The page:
For Broadband grant information email Whitney Ridlon or call her at 218-735-3004.

Iron Range trails continue outdoor excellence with new grooming equipment

Utility Vehicle

Range Trail Committee (RTC) purchased a Polaris Ranger NorthStar side-by-side utility vehicle to use for trail maintenance and for the conversion of snowmobile trails in the winter to all-terrain vehicle (ATV) trails in the summer. Iron Range Resources & Rehabilitation supported the project with a $15,000 Culture & Tourism grant.

Minnesota’s vast trail network has 22,000 miles of interconnected trails with over 21,000 of those miles maintained by local snowmobile club volunteers. RTC is one of those clubs, and it is responsible for the Laurentian and Kinney Trails, which have often been called by riders as some of the state’s best and safest trails due to smooth terrain and unique widths of 20 feet. The Laurentian Trail winds around the central Iron Range cities of Buhl, Kinney, Virginia and Biwabik near Giants Ridge Recreation Area.

Utility Vehicle

Beginning this summer, portions of the Laurentian Trail will be used for ATV trails and be key pieces of northeastern Minnesota’s growing ATV trail system. In addition to grooming snowmobile and ATV trails, the new utility vehicle will be used year-round as a rescue vehicle.

“Snowmobile and ATV trails have an important economic impact in northeastern Minnesota,” said Greg Moore, RTC volunteer groomer. “With the new vehicle, our volunteers can continue their work each winter, and now each summer, to benefit both local and visiting trail riders.”

RTC also received a grant from Polaris to help pay for the vehicle. Culture & Tourism grant applications will again be accepted March 1-30. For Culture & Tourism grant information email Danae Beaudette or call her at 218-735-3022.

Regional Trails grants for northeastern Minnesota

Iron Range Resources & Rehabilitation invests approximately $3.5 million annually into Regional Trails grants across its 13,000 square-mile service area. The grants assist with the design, engineering and construction of various types of trails such as snowmobile, bicycle, ski, hiking and ATV

Silver Lake Walking Trail

The city of Virginia was awarded a Regional Trails grant to complete phase I renovation of the Silver Lake Walking Trail which included the reconstruction of a portion of the existing trail and created a connection to a city avenue. The trail connects schools, parks, community recreation facilities and activity centers throughout Virginia’s downtown area and business district. “Silver Lake Trail provides our residents and visitors a wonderful outdoor activity within a city setting and provides a non-motorized alternative to access a wide variety of locations throughout Virginia. The trail promotes active, healthy living and complements the city’s other outdoor amenities such as our community parks, playgrounds, picnic areas, ballfields, tennis courts and skating rinks. – City Administrator Britt See-Benes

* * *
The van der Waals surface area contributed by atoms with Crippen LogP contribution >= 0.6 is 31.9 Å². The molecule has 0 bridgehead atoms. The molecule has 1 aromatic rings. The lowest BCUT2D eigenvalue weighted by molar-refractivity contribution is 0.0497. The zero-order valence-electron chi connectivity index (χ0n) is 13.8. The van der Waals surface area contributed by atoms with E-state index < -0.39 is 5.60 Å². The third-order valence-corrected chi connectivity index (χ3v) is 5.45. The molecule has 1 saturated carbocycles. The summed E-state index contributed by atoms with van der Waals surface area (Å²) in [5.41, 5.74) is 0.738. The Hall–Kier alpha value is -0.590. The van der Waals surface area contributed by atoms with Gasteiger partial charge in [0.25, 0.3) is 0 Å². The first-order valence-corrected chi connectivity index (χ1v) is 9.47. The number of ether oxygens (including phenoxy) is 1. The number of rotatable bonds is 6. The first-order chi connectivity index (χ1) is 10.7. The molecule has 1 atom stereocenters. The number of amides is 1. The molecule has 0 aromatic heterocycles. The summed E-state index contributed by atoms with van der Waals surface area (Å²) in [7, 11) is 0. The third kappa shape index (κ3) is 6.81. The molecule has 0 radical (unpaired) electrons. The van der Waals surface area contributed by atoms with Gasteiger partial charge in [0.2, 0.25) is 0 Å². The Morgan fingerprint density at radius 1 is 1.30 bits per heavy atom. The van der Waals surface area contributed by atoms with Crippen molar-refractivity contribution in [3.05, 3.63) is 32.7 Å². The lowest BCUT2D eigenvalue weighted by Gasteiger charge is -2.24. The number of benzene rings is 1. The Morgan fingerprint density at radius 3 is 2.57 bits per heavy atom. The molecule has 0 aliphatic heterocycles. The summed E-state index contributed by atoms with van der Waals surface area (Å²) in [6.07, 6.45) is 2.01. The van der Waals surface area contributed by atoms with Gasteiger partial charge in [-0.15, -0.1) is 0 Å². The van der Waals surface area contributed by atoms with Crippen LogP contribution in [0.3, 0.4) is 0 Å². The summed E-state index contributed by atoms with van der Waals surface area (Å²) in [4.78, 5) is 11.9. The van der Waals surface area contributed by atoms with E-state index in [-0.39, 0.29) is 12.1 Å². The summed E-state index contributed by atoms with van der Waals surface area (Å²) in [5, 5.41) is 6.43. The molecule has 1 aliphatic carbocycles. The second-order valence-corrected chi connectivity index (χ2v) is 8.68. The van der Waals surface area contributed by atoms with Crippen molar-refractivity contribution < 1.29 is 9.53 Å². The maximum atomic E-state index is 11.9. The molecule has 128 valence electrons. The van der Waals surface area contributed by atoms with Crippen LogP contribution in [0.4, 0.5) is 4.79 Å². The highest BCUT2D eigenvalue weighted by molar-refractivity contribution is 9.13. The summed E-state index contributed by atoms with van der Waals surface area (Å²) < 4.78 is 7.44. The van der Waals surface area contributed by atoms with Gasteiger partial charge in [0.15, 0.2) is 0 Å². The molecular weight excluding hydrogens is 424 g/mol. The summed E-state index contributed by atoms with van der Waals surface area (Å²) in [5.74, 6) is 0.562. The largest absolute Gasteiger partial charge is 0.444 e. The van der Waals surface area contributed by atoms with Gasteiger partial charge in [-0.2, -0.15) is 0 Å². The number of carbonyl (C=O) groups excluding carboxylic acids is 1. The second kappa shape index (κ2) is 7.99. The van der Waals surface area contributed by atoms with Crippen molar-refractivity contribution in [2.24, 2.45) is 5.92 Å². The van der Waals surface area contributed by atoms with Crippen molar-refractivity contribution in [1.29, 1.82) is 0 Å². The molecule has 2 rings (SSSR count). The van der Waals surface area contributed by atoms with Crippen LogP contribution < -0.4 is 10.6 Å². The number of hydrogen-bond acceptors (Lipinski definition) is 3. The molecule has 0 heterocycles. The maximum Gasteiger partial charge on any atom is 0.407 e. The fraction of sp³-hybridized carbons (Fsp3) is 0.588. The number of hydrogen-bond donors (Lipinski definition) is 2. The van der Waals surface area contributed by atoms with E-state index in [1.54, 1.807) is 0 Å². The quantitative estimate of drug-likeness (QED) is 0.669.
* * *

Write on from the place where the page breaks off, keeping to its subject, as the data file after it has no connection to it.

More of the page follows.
Split Rock

Lake County was awarded a Regional Trails grant to help construct 21 miles of purpose-built, single track mountain bike trail along the North Shore, between Split Rock Lighthouse State Park and Beaver Bay. The project was the first of multiple phases that when fully completed will create 50 miles of trail. The trail is part of the Lake County Trail System amidst the wilderness and within 1.5 miles of Lake Superior providing numerous views of the world’s largest freshwater lake. “Recreational spending is a major contributor to the North Shore economy. Parks and trails are key to attracting new families and workers to the region, retaining retirees and drawing short and extended tourist visits.” – Lake County Land Commissioner Nate Eide

Photo courtesy of Pete Stone.

Regional Trails Icon

Grant amounts vary and cannot exceed 10% of the total project cost for design, engineering and construction management. A 1:1 match is required. Cities, townships, counties, tribal nations and nonprofits located within the agency’s service area are eligible to apply. The applicant or collaboration partners must be the current or intended owner with control of the property. Multi-organization collaboration is encouraged.

Does your community have a trails project? Learn more about Regional Trails grants. For information email Jim Plummer or call him at 218-274-7006.

Iron Range Resources & Rehabilitation funds Regional Trails grants through taxes paid by Minnesota’s mining industry.

The Ranger is a publication of Iron Range Resources & Rehabilitation. Our mission is to invest resources to foster vibrant growth and economic prosperity in northeastern Minnesota.